subscales.
In many cases where a single general factor is broken
down into subscales these traits are highly correlated multicollinearity becomes a problem.
Our ability to determine the unique contribution of each of
the subscales in predicting some important outcome is
severely compromised.

SUBSCALES
A second reason often advanced for creating subscales is
that the subscales may have differential correlations with
external variables.
Technically true but weak justification for cutting up a
measure.
Any two items not perfectly correlated potentially have
different correlations with external variables.
However it makes little sense to argue that one should
investigate external correlates for each item separately.

SUBSCALES
A third and very seldom recognised problem with creating
subscales emerges from a bifactor modelling perspective.
Subscale scores reflect variation on both a general factor
and a more specific group/nuisance factor.
The effect of this is that the subscale may appear to be
reliable, but in fact, that reliability is a function of the
general trait, not the specific group factor.

SUBSCALES
Finally, it has also been noted that subscales are often so
unreliable compared to the composite score that the
composite score is actually a better predictor of an
individuals true score on a subscale than is the subscale
score itself.
Sinharay and Puhan (2007) have therefore argued that
subscale scores are seldom, if ever, empirically justified.
How can bifactor models help?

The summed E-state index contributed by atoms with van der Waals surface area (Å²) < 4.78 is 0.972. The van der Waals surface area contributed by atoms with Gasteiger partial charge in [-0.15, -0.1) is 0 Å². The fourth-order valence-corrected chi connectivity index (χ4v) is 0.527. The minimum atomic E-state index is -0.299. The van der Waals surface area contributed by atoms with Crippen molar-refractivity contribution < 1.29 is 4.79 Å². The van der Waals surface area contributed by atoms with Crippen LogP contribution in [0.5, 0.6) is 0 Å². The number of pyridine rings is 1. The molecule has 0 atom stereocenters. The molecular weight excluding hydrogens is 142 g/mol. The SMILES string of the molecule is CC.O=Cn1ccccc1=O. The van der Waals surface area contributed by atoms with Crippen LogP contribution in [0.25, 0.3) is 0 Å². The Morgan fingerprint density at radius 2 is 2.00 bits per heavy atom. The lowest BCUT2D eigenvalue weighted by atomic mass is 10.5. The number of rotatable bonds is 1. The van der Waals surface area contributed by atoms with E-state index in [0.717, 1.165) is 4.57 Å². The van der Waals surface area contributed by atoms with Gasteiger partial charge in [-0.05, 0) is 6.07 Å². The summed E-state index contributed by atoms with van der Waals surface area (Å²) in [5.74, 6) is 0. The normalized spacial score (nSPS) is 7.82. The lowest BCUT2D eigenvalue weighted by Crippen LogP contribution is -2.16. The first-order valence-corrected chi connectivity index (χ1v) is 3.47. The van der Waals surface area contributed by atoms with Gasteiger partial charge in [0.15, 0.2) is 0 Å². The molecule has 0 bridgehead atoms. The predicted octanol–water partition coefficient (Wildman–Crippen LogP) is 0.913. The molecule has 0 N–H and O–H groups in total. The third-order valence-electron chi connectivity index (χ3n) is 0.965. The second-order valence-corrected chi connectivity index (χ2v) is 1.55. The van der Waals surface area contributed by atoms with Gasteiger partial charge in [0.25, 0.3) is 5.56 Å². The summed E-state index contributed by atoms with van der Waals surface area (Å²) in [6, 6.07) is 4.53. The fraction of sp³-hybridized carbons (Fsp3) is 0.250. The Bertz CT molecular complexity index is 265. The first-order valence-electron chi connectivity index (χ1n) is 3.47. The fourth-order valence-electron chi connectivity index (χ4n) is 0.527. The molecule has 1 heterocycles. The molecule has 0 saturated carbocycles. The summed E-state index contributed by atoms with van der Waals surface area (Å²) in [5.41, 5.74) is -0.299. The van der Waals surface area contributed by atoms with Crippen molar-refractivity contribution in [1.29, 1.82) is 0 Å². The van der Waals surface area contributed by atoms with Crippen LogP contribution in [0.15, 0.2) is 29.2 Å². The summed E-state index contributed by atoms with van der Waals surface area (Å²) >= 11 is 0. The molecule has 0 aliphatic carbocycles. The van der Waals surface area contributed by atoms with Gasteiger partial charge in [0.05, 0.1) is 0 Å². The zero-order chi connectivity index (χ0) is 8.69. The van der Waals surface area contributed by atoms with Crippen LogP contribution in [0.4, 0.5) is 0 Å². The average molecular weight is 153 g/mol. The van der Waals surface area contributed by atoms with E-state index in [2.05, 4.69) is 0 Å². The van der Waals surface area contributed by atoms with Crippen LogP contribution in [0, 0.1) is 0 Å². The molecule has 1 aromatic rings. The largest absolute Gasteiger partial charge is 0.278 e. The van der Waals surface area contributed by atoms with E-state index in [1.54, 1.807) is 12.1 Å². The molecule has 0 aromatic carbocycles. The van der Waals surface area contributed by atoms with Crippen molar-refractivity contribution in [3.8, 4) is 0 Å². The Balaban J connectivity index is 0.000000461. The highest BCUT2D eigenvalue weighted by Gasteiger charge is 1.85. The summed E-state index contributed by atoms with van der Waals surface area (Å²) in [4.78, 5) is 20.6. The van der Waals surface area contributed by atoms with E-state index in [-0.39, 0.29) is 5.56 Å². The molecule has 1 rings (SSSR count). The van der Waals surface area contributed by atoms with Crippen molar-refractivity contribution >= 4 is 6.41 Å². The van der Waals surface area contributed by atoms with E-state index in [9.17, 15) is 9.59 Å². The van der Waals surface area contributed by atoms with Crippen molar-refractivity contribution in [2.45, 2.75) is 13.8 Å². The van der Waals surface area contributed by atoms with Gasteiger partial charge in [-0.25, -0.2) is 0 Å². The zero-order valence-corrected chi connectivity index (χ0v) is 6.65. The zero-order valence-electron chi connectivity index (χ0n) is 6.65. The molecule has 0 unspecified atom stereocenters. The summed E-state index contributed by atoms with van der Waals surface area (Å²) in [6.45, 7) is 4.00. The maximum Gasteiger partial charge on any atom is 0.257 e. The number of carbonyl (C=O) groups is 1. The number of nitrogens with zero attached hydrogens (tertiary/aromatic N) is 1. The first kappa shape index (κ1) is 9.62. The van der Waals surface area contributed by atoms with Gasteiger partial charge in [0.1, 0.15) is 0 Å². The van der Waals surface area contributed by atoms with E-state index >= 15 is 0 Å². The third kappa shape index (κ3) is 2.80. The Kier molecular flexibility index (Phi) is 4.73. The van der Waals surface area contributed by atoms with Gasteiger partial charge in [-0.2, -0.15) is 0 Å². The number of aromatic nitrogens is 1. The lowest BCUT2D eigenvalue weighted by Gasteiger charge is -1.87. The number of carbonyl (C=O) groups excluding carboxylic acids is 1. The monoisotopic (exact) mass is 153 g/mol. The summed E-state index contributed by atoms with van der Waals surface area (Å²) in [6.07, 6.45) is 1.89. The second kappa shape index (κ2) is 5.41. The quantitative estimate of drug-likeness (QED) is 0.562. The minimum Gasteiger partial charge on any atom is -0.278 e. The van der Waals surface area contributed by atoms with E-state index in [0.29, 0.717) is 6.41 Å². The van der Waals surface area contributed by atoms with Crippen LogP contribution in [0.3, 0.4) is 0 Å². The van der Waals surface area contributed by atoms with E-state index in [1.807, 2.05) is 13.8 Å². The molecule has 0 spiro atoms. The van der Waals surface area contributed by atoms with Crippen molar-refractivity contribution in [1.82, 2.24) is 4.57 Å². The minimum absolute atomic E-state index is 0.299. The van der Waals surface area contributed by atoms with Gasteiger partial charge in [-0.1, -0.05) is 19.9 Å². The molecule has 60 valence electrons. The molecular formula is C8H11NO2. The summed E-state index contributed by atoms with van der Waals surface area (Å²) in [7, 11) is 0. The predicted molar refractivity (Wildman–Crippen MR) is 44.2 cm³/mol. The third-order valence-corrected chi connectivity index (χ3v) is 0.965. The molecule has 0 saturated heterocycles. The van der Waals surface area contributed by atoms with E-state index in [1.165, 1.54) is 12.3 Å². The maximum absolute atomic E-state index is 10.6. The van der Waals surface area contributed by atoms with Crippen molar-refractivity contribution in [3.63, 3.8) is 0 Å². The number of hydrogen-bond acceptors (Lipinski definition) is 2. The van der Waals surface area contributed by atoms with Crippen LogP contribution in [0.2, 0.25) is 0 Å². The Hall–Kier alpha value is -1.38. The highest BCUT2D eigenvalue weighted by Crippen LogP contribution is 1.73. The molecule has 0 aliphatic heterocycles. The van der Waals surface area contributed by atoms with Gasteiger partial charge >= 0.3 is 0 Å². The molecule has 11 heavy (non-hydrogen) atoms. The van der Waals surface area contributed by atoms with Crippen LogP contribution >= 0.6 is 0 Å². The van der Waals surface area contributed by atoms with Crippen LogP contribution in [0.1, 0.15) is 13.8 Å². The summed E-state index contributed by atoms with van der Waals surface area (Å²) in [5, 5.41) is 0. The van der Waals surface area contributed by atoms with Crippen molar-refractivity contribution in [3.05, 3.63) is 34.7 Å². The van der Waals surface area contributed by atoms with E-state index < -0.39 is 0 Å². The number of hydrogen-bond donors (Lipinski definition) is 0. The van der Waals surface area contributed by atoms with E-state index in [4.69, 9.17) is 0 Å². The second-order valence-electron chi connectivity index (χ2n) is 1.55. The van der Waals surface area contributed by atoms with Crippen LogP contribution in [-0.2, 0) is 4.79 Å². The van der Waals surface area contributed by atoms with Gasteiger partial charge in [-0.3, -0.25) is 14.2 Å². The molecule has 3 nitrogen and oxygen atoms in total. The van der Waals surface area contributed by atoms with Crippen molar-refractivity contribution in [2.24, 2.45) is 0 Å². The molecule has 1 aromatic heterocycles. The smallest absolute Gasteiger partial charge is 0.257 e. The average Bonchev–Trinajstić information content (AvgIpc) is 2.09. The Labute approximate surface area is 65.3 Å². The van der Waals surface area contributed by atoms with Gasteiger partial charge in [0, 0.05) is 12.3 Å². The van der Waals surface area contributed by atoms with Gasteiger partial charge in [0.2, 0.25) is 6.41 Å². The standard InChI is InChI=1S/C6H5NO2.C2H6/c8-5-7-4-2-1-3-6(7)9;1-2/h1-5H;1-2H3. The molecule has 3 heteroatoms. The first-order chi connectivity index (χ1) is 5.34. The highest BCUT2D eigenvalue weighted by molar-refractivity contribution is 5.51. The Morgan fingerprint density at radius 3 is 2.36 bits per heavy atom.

SUBSCALES
Provides a method for determining the usefulness of creating
subscales.
Because the general and group/nuisance factors are
uncorrelated in a bifactor model, inspection of the factor
loadings on the general and group/nuisance factors is
informative.
If factor loadings are high on the general factor and low on the
group/nuisance factors - makes little sense to create subscales.
If factor loadings are high for both the general factor and the
group/nuisance factors - subscale creation should be
considered.

APPLICATIONS
Reise, Moore, and Haviland (2010) - main problem in
traditional psychometric evaluation of scales is that the
wrong default model is used.
A unidimensional model is normally used as the default
model and is also frequently a researchers ideal solution.
Yet, item response data drawn from complex measures
are rarely, if ever, strictly unidimensional.

APPLICATIONS
In a way its also not desirable to achieve such a solution
To achieve unidimensionality one essentially has to write a set
of items with very narrow conceptual bandwidth (i.e., the same
item written over and over in slightly different ways)
Results in poor predictive power or theoretical usefulness.
Reise et al. (2010) argue that a bifactor model, which contains
a single common trait but also allows for multidimensionality
due to item content diversity, provides a better foundational
model for conceptualizing dimensionality.

STRENGTHS
Ability to maintain a unidimensional conceptualisation while
also recognising issues of multidimensionality.
What else?
So far we have focused on the role on grouping factors.
Factors that are present within a scale that arise from
intentionally attempting to capture complexities of a particular
psychological construct (e.g. the cognitive-affective and
somatic-performance components of depression).
But, what about nuisance factors?

STRENGTHS
Factors that are present within a scale which arise
unintentionally when attempting to capture the primary latent
variable(s) of interest.
When unwanted nuisance factors are present within a scale the
fit of a theoretically derived model may be affected.